When we think about the Christmas story, we think about the journeys to Bethlehem: Mary and Joseph, the Shepherds and the Wise Men, but we often forget the journeys away from Bethlehem.
There is a message for us in these journeys. All of these lives were changed by their encounter with Jesus, but they were all changed in different ways, as their journeys away from Bethlehem tell us.
The shepherds returned from the stable to the hills to look after their sheep, but they did so with a fresh spring in their step and a message of hope, about all that they had seen and heard; a message that they told to all those that they met.
Having been warned by God in a dream, about the murderous plans of Herod, Joseph led his family from Bethlehem into exile in Egypt where they were refugees until it was safe to return home. A familiar story today.
The Wise Men were also warned in a dream about the murderous plans of Herod and returned to their own country by a different route, presumably to avoid capture by Herod and interrogation to find the whereabouts of this newborn King.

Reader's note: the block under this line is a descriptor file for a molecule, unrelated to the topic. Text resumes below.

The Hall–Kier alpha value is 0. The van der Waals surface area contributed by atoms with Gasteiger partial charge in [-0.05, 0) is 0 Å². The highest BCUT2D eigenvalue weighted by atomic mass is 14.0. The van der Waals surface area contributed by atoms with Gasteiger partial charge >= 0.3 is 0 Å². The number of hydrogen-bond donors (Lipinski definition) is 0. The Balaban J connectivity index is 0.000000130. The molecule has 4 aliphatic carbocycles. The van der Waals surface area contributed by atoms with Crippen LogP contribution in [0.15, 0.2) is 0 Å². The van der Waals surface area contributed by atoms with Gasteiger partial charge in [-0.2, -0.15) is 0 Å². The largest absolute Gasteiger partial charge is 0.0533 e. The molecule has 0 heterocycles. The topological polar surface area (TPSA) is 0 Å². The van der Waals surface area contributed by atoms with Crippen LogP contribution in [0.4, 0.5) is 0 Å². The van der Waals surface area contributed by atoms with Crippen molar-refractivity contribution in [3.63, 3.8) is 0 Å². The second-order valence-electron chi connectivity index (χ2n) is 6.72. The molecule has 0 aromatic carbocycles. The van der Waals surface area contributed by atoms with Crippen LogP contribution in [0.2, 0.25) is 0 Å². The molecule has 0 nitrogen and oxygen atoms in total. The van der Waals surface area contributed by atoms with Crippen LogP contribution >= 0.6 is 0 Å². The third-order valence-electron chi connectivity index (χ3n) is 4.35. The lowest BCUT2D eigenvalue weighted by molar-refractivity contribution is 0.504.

The gifts that the Wise Men gave to Jesus remind us of the sacrifice we are all called to make as we too bow down to worship him. Gold, a gift for a king, also represents our wealth which we lay at his feet. Incense, a sign of God’s presence, also reminds us of the sacrifice of our prayers and our worship. Myrrh, a sign of his coming death, is also to us a symbol to us of the daily laying down of our lives for him.
But there is also a message for us in the journey they took back to their own land, a journey they made by a different route. Our own encounter with Jesus should change the way that we travel through our lives. So, as we travel through 2017, let us be open to God’s promptings. Let us be prepared to give up the familiar and the safe and let us travel by a different route in order to fulfil his purposes. And let us remember that, as ‘Emmanuel – God with us’, he is with us on that journey, wherever it takes us.
Theophilus is the guy for whom Luke wrote the Gospel of Luke and the book of Acts. (Luke 1:3 and Acts 1:1) Theophilus means ‘Lover of God’ so, if you love God, it was written for you!